• Osteogenesis imperfecta, a genetic disease characterized by blue sclera, fragile bones, and hearing loss, was studied in 160 descendants of a single, affected individual. One hundred twenty family members in four generations were at risk of inheriting the gene for osteogenesis imperfecta. Fifty-six percent (68/120) had blue sclera, and, of this group, 66% had fragile bones, and 47% of those tested had hearing loss. The onset of hearing loss was usually in the second or third decade, and was primarily of the conductive type. The incidence of sensorineural hearing loss was only slightly less than the incidence of conductive hearing loss. To our knowledge, this is the largest reported kindred study of osteogenesis imperfecta. The genetic transmission of this disease as an autosomal dominant was confirmed.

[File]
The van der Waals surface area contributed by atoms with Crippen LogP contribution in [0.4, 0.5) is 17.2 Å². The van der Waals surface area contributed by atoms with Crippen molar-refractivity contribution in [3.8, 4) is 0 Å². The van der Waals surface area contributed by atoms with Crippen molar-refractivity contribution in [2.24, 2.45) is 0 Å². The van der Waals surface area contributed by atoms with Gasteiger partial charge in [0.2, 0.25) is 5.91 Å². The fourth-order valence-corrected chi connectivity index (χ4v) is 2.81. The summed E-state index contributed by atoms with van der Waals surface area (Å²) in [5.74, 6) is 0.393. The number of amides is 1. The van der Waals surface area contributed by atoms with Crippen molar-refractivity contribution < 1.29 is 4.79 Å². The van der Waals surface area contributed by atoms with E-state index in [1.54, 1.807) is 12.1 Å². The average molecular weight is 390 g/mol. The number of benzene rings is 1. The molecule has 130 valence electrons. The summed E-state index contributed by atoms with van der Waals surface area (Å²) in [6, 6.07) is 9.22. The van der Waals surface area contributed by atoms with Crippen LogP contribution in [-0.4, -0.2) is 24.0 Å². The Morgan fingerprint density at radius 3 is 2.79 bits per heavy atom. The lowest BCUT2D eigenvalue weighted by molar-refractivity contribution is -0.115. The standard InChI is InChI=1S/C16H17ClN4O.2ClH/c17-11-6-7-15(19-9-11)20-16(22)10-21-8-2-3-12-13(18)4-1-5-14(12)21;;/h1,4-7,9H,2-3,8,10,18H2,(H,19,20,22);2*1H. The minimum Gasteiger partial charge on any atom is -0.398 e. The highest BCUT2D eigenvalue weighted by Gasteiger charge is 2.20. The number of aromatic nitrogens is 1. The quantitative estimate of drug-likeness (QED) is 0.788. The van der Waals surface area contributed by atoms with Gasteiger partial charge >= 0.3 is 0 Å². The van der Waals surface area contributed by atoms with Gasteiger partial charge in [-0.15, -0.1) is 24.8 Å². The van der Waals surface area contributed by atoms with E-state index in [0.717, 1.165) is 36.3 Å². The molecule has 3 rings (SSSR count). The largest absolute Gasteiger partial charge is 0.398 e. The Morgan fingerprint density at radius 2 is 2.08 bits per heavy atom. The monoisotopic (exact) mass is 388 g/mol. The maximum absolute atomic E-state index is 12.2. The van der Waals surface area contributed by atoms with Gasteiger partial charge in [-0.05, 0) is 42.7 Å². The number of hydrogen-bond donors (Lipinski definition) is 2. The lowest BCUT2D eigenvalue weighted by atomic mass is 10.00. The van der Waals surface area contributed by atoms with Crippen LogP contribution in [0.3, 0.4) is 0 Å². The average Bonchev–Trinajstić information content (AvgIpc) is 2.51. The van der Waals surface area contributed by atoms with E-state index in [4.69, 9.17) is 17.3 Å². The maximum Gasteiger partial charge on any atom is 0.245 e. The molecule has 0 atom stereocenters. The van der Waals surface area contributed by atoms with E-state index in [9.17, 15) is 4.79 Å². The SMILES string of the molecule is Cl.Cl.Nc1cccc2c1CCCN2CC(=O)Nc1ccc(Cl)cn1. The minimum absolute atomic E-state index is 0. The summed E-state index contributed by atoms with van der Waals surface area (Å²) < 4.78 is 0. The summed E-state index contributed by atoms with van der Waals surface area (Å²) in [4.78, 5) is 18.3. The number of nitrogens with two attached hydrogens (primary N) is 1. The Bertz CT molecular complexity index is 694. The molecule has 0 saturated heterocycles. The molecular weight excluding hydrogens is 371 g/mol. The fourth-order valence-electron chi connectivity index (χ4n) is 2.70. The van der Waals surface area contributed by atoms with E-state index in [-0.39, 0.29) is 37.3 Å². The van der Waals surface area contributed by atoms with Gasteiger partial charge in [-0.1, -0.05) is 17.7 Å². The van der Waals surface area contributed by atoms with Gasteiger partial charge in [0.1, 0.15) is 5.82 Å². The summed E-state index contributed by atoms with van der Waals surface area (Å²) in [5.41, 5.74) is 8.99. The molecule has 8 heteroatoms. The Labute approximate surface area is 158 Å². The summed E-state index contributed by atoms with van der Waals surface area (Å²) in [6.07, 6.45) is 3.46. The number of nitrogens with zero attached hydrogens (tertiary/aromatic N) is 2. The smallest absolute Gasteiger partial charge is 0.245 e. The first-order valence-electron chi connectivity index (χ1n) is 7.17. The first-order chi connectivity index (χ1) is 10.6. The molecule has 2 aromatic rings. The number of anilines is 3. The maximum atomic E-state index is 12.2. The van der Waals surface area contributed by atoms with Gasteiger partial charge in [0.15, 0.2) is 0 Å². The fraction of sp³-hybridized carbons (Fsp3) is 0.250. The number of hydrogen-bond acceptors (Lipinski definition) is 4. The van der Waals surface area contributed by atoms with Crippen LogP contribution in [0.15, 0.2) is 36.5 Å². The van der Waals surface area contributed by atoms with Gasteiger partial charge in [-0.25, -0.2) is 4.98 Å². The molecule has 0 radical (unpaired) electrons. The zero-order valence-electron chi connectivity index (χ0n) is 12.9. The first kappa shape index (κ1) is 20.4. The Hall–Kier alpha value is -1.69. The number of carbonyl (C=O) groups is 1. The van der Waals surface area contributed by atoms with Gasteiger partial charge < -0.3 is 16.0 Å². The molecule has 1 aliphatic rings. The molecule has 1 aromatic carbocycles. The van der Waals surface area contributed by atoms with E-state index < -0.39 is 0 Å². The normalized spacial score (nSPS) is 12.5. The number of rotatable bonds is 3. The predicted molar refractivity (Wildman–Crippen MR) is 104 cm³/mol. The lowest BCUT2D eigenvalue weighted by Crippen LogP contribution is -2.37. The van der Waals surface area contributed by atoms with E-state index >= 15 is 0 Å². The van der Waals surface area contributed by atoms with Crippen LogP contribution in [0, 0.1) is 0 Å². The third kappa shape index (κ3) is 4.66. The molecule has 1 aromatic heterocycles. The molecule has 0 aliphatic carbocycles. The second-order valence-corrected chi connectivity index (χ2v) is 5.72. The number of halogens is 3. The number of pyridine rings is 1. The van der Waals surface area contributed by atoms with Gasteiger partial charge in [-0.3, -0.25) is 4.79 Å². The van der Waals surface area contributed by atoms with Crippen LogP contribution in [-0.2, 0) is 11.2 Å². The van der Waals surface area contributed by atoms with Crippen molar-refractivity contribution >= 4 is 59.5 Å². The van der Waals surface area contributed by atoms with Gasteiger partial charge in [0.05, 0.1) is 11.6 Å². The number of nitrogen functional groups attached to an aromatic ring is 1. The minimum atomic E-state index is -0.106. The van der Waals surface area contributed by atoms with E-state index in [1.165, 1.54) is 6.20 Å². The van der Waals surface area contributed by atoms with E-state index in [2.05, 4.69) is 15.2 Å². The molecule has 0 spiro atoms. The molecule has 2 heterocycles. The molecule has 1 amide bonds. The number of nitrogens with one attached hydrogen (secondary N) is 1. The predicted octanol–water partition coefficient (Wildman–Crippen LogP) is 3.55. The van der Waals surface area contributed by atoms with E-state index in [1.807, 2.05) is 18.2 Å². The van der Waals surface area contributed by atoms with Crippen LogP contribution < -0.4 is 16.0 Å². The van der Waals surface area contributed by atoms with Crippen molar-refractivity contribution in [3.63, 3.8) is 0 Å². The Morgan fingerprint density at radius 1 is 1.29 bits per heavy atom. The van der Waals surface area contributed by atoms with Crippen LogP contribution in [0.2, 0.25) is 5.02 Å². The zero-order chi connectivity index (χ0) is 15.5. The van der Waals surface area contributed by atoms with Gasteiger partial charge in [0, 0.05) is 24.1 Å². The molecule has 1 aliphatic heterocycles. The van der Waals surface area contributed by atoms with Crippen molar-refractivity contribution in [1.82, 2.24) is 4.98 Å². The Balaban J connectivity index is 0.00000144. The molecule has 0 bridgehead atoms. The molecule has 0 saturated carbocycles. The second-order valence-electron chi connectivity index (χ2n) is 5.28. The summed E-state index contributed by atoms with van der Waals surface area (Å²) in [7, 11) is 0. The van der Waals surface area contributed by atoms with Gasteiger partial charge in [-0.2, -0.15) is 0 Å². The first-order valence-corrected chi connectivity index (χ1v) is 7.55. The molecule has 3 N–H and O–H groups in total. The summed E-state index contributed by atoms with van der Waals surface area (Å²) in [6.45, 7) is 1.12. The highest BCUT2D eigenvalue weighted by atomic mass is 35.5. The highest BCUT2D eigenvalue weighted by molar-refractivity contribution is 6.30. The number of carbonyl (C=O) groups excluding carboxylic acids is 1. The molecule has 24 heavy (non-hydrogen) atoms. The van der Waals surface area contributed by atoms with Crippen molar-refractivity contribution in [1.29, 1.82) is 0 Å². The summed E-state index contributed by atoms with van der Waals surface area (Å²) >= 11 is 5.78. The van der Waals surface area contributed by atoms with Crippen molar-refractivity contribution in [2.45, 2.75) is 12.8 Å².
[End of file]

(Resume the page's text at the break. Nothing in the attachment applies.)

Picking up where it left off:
(Arch Otolaryngol 105:207-211, 1979)
Quisling RW, Moore GR, Jahrsdoerfer RA, Cantrell RW. Osteogenesis Imperfecta: A Study of 160 Family Members. Arch Otolaryngol. 1979;105(4):207–211. doi:10.1001/archotol.1979.00790160041011
Browse and subscribe to JAMA Network podcasts!
Customize your JAMA Network experience by selecting one or more topics from the list below.
Create a personal account or sign in to: